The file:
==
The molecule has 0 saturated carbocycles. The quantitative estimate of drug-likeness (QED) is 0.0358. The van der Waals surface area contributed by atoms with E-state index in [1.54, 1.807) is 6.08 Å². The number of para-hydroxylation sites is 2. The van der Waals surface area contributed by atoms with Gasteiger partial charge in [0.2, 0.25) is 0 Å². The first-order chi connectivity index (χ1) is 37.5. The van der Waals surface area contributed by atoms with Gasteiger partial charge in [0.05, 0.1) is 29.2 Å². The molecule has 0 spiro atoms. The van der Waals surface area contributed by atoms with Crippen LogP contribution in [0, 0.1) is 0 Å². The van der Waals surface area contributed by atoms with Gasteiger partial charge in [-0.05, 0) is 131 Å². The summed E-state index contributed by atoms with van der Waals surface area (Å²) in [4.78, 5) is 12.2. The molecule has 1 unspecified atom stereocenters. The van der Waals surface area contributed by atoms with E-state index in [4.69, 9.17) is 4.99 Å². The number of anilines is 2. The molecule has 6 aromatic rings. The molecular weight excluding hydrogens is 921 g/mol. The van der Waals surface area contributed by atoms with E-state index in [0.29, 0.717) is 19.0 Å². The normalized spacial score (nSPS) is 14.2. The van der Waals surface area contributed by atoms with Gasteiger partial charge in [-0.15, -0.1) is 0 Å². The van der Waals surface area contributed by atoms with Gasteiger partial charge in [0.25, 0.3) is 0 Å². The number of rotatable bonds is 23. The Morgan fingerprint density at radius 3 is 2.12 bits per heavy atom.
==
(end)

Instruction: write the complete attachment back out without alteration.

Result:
The molecule has 0 saturated carbocycles. The quantitative estimate of drug-likeness (QED) is 0.0358. The van der Waals surface area contributed by atoms with E-state index in [1.54, 1.807) is 6.08 Å². The number of para-hydroxylation sites is 2. The van der Waals surface area contributed by atoms with Gasteiger partial charge in [0.2, 0.25) is 0 Å². The first-order chi connectivity index (χ1) is 37.5. The van der Waals surface area contributed by atoms with Gasteiger partial charge in [0.05, 0.1) is 29.2 Å². The molecule has 0 spiro atoms. The van der Waals surface area contributed by atoms with Crippen LogP contribution in [0, 0.1) is 0 Å². The van der Waals surface area contributed by atoms with Gasteiger partial charge in [-0.05, 0) is 131 Å². The summed E-state index contributed by atoms with van der Waals surface area (Å²) in [4.78, 5) is 12.2. The molecule has 1 unspecified atom stereocenters. The van der Waals surface area contributed by atoms with E-state index in [4.69, 9.17) is 4.99 Å². The number of anilines is 2. The molecule has 6 aromatic rings. The molecular weight excluding hydrogens is 921 g/mol. The van der Waals surface area contributed by atoms with E-state index in [0.29, 0.717) is 19.0 Å². The normalized spacial score (nSPS) is 14.2. The van der Waals surface area contributed by atoms with Gasteiger partial charge in [-0.15, -0.1) is 0 Å². The van der Waals surface area contributed by atoms with Gasteiger partial charge in [0.25, 0.3) is 0 Å². The number of rotatable bonds is 23. The Morgan fingerprint density at radius 3 is 2.12 bits per heavy atom.